China appears to be building military-grade radar facilities on some of the home-made islands it constructed in the South China Sea.
Satellite images show high frequency radar, communication towers and observation posts being developed on Cuarteron Reef, the southern of a chain of seven disputed islands in the South China Sea.
The images were released by the Center for Strategic and International Studies (CSIS) which says the radars ‘speak to a long-term anti-access strategy by China—one that would see it establish effective control over the sea and airspace throughout the South China Sea’.
CSIS highlighted what look like two radar towers, a bunker and a lighthouse in the north of the 200,000 sq m island; several 20m radar poles and communications equipment in the south; a quay with loading crane in the west and a helipad in the island’s centre.
The Spratly Islands are also claimed by Malaysia, the Philippines and Vietnam
The report also cited satellite images taken between late January and mid-February of this year that appear to show radar towers on four artificial islands in the Spratlys.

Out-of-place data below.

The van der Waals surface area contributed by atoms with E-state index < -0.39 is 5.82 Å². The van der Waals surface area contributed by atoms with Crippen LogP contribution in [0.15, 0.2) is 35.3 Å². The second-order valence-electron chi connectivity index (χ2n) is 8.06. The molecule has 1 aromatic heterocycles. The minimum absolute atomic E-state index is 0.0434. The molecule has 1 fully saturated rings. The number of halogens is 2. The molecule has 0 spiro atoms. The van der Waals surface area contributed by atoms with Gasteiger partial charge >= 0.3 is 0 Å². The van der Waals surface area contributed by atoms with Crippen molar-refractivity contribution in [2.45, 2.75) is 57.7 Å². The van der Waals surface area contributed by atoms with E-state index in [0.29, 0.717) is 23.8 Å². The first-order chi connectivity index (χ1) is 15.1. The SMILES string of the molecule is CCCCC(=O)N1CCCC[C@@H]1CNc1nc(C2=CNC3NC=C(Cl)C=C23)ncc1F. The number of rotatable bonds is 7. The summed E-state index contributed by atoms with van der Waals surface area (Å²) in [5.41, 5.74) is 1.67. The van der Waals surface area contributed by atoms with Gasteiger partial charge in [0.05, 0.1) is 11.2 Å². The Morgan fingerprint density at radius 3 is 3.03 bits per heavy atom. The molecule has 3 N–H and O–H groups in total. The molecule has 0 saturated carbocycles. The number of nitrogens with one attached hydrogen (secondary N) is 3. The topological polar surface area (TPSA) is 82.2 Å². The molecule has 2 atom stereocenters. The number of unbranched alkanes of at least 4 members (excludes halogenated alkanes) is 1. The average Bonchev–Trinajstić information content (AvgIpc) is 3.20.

The report comes after allegations that China deployed surface-to-air missiles on another disputed island in the South China Sea.
Taiwan’s defence ministry confirmed the existence of the facility after reports that missile launchers could be seen on the images on Woody Island, part of the Paracels chain.
A U.S. defence official also confirmed the ‘apparent deployment’ of the missiles, believed to have arrived in the past week.
China has controlled all of the Paracels, which are also claimed by Vietnam and Taiwan, since the mid-1970s and the end of the Vietnam War.
But tensions in the sea – through which one-third of the world’s oil passes – have mounted in recent months after China transformed contested reefs in the Spratly islands further south into artificial islands capable of supporting military facilities.
Washington says the move threatens free passage in a strategically vital area and has sent warships close to the disputed islands to assert freedom of navigation, raising fears of escalation.
Australian military aircraft also regularly overfly the area.